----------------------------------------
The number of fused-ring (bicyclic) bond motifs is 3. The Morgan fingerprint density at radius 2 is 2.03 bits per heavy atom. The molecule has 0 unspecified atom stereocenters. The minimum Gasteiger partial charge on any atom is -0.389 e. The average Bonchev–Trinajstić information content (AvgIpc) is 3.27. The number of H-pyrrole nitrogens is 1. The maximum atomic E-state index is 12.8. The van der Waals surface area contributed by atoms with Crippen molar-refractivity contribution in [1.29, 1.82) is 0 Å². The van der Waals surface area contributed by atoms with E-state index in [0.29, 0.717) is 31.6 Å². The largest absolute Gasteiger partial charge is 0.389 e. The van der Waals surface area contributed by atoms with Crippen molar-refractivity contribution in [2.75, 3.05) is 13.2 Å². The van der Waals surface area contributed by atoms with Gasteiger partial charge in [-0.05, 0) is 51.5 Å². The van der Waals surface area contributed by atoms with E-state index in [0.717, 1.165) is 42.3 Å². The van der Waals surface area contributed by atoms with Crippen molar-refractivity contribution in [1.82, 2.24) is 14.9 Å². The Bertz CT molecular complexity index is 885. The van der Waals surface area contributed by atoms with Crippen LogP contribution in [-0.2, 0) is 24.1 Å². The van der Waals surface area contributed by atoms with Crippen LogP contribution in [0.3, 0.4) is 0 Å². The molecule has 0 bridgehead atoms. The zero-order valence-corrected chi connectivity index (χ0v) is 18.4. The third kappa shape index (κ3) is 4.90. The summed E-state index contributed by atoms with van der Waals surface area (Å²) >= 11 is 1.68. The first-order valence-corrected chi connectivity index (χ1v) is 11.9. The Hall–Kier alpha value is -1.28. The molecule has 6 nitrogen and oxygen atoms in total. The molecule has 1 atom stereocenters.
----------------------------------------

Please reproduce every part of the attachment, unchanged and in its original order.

The number of fused-ring (bicyclic) bond motifs is 3. The Morgan fingerprint density at radius 2 is 2.03 bits per heavy atom. The molecule has 0 unspecified atom stereocenters. The minimum Gasteiger partial charge on any atom is -0.389 e. The average Bonchev–Trinajstić information content (AvgIpc) is 3.27. The number of H-pyrrole nitrogens is 1. The maximum atomic E-state index is 12.8. The van der Waals surface area contributed by atoms with Crippen molar-refractivity contribution in [1.29, 1.82) is 0 Å². The van der Waals surface area contributed by atoms with E-state index in [0.29, 0.717) is 31.6 Å². The largest absolute Gasteiger partial charge is 0.389 e. The van der Waals surface area contributed by atoms with Crippen molar-refractivity contribution in [2.75, 3.05) is 13.2 Å². The van der Waals surface area contributed by atoms with Gasteiger partial charge in [-0.05, 0) is 51.5 Å². The van der Waals surface area contributed by atoms with E-state index in [0.717, 1.165) is 42.3 Å². The van der Waals surface area contributed by atoms with Crippen molar-refractivity contribution in [1.82, 2.24) is 14.9 Å². The Bertz CT molecular complexity index is 885. The van der Waals surface area contributed by atoms with Crippen LogP contribution in [-0.2, 0) is 24.1 Å². The van der Waals surface area contributed by atoms with Crippen LogP contribution in [0.3, 0.4) is 0 Å². The molecule has 0 bridgehead atoms. The zero-order valence-corrected chi connectivity index (χ0v) is 18.4. The third kappa shape index (κ3) is 4.90. The summed E-state index contributed by atoms with van der Waals surface area (Å²) >= 11 is 1.68. The first-order valence-corrected chi connectivity index (χ1v) is 11.9. The Hall–Kier alpha value is -1.28. The molecule has 6 nitrogen and oxygen atoms in total. The molecule has 1 atom stereocenters.